Furtherv objects of the advantages of the invention will become apparent from the following specification, claims, and figures, wherein:

FIG. 1 is a block diagram of one invention;

FIG. 2 is a circuit diagram incorporating the layers tion; and

'FIG. 3 is a block diagram of a speech analyser.

FIG. 1, is a simplified block diagram of a signal arm lyzer which is practically adaptable for separating fundamental frequencies in, a signal which contains harmonics thereof. An input 11 is shown which is capable of rest-iv ing a signal to be analyzed. Three low pass filters 13, and 14 are shown connected to input 11 and all receive the signal to. be analyzed. Amplifiers 15 and to are coupled to filters 12, 14 and serve to increase the amplitude of signals passed by the filters. A detector circuit 17 connected to filter 13 and a gate circuit 18 coupled to amplifier 16 and circuit 17 has its output coupled to an output circuit 19. Amplifier 15 is'also coupled to the out-= put 19 which is schematically shown as a block diagram but would normally be a frequency meter or oscilloscope which serve to indicate to'receive the fundamental'frc .quency. 1

Low pass filter 12 is selected to have characteristics whereby a given pass band is obtained which allows sig nals to be passed therethrough within a'given frequency range. Filter 13 has a pass band which is less than the pass band of filter 12. Filter M's'pass band is approximately twice that of filter 13, although in one successful embodiment of the invention it is slightly smaller than twice the pass band of filter 13. 1

Assume, for the sake of illustration and not as it limits.- tion upon the invention, that filter 12 has a pass band from 0-67 cycles per second, filter 13 has a pass band of second method described above is that more than one ly equal in amplitude occur within one period, then a false reading of the fundamental voice frequency is very likely toresult.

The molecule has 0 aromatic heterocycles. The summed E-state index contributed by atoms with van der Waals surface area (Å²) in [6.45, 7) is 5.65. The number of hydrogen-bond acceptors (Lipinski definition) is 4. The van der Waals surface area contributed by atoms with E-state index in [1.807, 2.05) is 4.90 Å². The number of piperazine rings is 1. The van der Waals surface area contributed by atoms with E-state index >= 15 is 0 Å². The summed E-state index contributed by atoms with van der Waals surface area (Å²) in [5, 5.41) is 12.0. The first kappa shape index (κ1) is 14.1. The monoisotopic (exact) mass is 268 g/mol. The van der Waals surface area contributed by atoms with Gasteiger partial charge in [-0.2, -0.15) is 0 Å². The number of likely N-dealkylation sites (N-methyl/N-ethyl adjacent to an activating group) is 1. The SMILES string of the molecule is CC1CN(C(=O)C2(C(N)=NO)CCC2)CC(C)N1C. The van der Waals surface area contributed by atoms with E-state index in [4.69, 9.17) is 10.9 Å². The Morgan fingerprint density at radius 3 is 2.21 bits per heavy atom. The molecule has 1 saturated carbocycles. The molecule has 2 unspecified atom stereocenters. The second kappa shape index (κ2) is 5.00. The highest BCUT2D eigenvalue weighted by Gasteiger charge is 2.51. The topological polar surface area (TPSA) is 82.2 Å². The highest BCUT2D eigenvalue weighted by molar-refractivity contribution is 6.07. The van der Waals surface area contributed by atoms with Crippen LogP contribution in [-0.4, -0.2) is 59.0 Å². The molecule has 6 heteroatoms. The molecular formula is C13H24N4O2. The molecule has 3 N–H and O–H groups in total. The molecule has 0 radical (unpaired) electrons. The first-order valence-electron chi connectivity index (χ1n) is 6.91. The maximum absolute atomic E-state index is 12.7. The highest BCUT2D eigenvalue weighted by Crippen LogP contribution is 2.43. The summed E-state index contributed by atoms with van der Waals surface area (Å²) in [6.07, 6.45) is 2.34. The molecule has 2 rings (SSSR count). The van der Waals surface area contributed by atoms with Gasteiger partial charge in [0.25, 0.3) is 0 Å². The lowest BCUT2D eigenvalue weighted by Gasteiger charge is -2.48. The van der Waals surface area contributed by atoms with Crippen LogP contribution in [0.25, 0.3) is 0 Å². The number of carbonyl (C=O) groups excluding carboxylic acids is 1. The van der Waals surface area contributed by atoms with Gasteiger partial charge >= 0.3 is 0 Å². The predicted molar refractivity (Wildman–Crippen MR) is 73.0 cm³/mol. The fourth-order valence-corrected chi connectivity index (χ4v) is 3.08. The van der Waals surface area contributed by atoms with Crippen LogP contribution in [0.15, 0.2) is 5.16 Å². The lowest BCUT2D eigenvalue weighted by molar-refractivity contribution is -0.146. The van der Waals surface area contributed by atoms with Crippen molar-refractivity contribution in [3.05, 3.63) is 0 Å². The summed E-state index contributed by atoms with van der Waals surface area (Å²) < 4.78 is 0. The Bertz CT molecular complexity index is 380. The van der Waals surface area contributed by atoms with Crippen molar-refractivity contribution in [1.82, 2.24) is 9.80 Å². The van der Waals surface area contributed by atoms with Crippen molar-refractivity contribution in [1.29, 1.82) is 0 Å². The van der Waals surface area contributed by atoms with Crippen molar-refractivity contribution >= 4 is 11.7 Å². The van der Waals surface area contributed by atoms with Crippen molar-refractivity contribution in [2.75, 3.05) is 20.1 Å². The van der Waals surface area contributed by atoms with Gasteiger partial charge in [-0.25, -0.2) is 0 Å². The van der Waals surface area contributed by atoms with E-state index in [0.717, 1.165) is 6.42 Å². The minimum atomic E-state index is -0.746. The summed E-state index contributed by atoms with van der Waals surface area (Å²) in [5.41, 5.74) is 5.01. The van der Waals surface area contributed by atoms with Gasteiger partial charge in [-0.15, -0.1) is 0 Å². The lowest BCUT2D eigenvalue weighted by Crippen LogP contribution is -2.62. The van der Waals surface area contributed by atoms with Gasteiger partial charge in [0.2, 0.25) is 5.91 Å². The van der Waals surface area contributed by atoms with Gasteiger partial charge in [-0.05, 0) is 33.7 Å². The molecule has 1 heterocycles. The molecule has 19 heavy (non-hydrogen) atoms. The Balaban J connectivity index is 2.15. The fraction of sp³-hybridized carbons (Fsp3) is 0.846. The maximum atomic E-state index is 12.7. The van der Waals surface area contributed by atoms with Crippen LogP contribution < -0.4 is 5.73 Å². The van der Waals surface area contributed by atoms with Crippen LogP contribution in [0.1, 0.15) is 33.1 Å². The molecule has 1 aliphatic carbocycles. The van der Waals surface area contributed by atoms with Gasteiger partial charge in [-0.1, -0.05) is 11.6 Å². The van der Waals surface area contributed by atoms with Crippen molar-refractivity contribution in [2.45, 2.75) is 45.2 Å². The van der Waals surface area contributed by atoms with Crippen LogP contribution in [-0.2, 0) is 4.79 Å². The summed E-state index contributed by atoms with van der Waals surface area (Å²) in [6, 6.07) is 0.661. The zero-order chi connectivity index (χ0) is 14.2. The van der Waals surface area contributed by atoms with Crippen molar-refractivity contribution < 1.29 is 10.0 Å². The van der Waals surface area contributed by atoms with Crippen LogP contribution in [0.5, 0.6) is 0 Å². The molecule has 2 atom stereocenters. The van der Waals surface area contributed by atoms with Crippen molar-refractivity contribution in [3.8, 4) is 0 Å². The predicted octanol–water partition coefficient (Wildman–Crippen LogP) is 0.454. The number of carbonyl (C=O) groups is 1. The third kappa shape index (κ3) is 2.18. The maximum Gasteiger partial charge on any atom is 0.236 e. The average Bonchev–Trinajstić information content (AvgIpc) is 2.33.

Therefore, it is the object of this invention to provide an improved signal analyzer. I

It, is a further objectof this invention. to provide an improvedsignal analyzer for obtaining the fundamental frequency of speech signals.

- It is a further object of this invention to provide a signal analyzer which iscapable of obtaining the fundamental frequency regardless of the strength of the overtones present in the signal.

it is yet a further object of this invention to provide a signal analyzer comprising, an input means for receiving a signal to be analyzed, first means, for passing a first selected-band of signals coupled to the input means, second means for passing a secondselected band of signals including first band of signals coupled to the input, third means coupled to the input means passing a third selected band ofsignals and coupled to the, second means for preventing the. second means from passing signals when the 0-64 cycles per second and filter 14 has a pass band of 0-103 cycles per second. When a signal is rceived which has a fundamental frequency of 50 cycles per 'secondanrl includes a harmonic of 100 cycles per second then filters 12 and 13 will pass the fundamental frequency and filter 14 will pass both the fundamental and the harmonic. Amplifier 15 produces a signal which is passed to output circuit 19. Detector 17 generates a signal in response to the fundamental signal passing filter 13 and serves to render gate 118 closed to signals generated by amplifier 16, and both the fundamental and haromnic signs is passed by'filter 14 are blocked from entering output c.' rcuit 19. Thus, although the signal received at input 11 is composed of two signals, that is a fundamental and a har monic, only the fundamental appears in the output i .If the composite signal received is cycles per second and includes a harmonic at 140 cycles per second then filters 12 and 13 do not pass any substantial amount of the signals. Filter 14 passes the 70 cycle signal thru to amplifier 16 and gate 18, normally open in absence of a control signal from detector 17 allows the 70 cycle sig nal to pass to output circuit 19.